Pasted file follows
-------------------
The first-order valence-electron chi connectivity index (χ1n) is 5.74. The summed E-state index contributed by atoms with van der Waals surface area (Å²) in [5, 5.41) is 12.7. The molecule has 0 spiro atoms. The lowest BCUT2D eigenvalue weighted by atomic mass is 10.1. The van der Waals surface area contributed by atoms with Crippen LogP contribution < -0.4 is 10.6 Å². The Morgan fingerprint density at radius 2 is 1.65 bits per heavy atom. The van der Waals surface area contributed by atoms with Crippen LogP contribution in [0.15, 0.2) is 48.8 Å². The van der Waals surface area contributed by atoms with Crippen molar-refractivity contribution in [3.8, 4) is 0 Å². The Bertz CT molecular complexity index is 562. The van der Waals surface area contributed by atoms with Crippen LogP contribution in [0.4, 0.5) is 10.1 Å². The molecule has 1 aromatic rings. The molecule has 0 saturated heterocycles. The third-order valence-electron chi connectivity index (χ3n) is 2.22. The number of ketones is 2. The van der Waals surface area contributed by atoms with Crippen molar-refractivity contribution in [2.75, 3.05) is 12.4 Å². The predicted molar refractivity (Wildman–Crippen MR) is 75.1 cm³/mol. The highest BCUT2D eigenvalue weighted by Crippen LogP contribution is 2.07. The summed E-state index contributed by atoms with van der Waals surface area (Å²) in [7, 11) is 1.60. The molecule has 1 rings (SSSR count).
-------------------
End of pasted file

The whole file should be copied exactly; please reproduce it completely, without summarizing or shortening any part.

The first-order valence-electron chi connectivity index (χ1n) is 5.74. The summed E-state index contributed by atoms with van der Waals surface area (Å²) in [5, 5.41) is 12.7. The molecule has 0 spiro atoms. The lowest BCUT2D eigenvalue weighted by atomic mass is 10.1. The van der Waals surface area contributed by atoms with Crippen LogP contribution < -0.4 is 10.6 Å². The Morgan fingerprint density at radius 2 is 1.65 bits per heavy atom. The van der Waals surface area contributed by atoms with Crippen LogP contribution in [0.15, 0.2) is 48.8 Å². The van der Waals surface area contributed by atoms with Crippen molar-refractivity contribution in [3.8, 4) is 0 Å². The Bertz CT molecular complexity index is 562. The van der Waals surface area contributed by atoms with Crippen LogP contribution in [0.4, 0.5) is 10.1 Å². The molecule has 1 aromatic rings. The molecule has 0 saturated heterocycles. The third-order valence-electron chi connectivity index (χ3n) is 2.22. The number of ketones is 2. The van der Waals surface area contributed by atoms with Crippen molar-refractivity contribution in [2.75, 3.05) is 12.4 Å². The predicted molar refractivity (Wildman–Crippen MR) is 75.1 cm³/mol. The highest BCUT2D eigenvalue weighted by Crippen LogP contribution is 2.07. The summed E-state index contributed by atoms with van der Waals surface area (Å²) in [7, 11) is 1.60. The molecule has 1 rings (SSSR count).